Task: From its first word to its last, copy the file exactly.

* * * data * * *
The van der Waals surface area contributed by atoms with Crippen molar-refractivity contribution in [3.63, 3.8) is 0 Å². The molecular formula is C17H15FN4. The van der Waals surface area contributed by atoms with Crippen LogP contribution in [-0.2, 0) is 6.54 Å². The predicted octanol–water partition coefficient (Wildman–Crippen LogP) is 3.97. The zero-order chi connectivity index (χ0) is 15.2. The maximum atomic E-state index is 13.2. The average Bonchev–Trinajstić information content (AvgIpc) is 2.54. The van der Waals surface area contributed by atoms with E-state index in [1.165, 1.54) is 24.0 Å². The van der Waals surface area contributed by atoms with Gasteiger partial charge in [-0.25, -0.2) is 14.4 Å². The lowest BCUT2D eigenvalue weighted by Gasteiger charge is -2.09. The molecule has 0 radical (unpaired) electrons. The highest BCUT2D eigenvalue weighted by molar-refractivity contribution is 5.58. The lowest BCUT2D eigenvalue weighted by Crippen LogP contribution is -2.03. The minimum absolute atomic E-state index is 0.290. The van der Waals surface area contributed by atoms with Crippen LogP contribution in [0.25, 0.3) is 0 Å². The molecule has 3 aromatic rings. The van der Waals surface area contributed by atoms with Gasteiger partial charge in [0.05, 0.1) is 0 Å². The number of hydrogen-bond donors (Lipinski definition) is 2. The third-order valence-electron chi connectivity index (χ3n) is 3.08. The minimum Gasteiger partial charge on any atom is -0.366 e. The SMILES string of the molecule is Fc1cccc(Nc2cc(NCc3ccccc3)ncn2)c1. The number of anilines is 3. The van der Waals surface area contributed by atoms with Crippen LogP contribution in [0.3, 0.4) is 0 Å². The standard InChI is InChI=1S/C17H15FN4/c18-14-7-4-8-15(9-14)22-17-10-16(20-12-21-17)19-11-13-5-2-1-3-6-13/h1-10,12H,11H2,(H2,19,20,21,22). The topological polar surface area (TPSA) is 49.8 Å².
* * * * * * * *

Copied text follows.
The van der Waals surface area contributed by atoms with Crippen molar-refractivity contribution in [3.63, 3.8) is 0 Å². The molecular formula is C17H15FN4. The van der Waals surface area contributed by atoms with Crippen LogP contribution in [-0.2, 0) is 6.54 Å². The predicted octanol–water partition coefficient (Wildman–Crippen LogP) is 3.97. The zero-order chi connectivity index (χ0) is 15.2. The maximum atomic E-state index is 13.2. The average Bonchev–Trinajstić information content (AvgIpc) is 2.54. The van der Waals surface area contributed by atoms with E-state index in [1.165, 1.54) is 24.0 Å². The van der Waals surface area contributed by atoms with Gasteiger partial charge in [-0.25, -0.2) is 14.4 Å². The lowest BCUT2D eigenvalue weighted by Gasteiger charge is -2.09. The molecule has 0 radical (unpaired) electrons. The highest BCUT2D eigenvalue weighted by molar-refractivity contribution is 5.58. The lowest BCUT2D eigenvalue weighted by Crippen LogP contribution is -2.03. The minimum absolute atomic E-state index is 0.290. The van der Waals surface area contributed by atoms with Crippen LogP contribution in [0.25, 0.3) is 0 Å². The molecule has 3 aromatic rings. The van der Waals surface area contributed by atoms with Gasteiger partial charge in [0.05, 0.1) is 0 Å². The number of hydrogen-bond donors (Lipinski definition) is 2. The third-order valence-electron chi connectivity index (χ3n) is 3.08. The minimum Gasteiger partial charge on any atom is -0.366 e. The SMILES string of the molecule is Fc1cccc(Nc2cc(NCc3ccccc3)ncn2)c1. The number of anilines is 3. The van der Waals surface area contributed by atoms with Crippen LogP contribution in [0.3, 0.4) is 0 Å². The standard InChI is InChI=1S/C17H15FN4/c18-14-7-4-8-15(9-14)22-17-10-16(20-12-21-17)19-11-13-5-2-1-3-6-13/h1-10,12H,11H2,(H2,19,20,21,22). The topological polar surface area (TPSA) is 49.8 Å².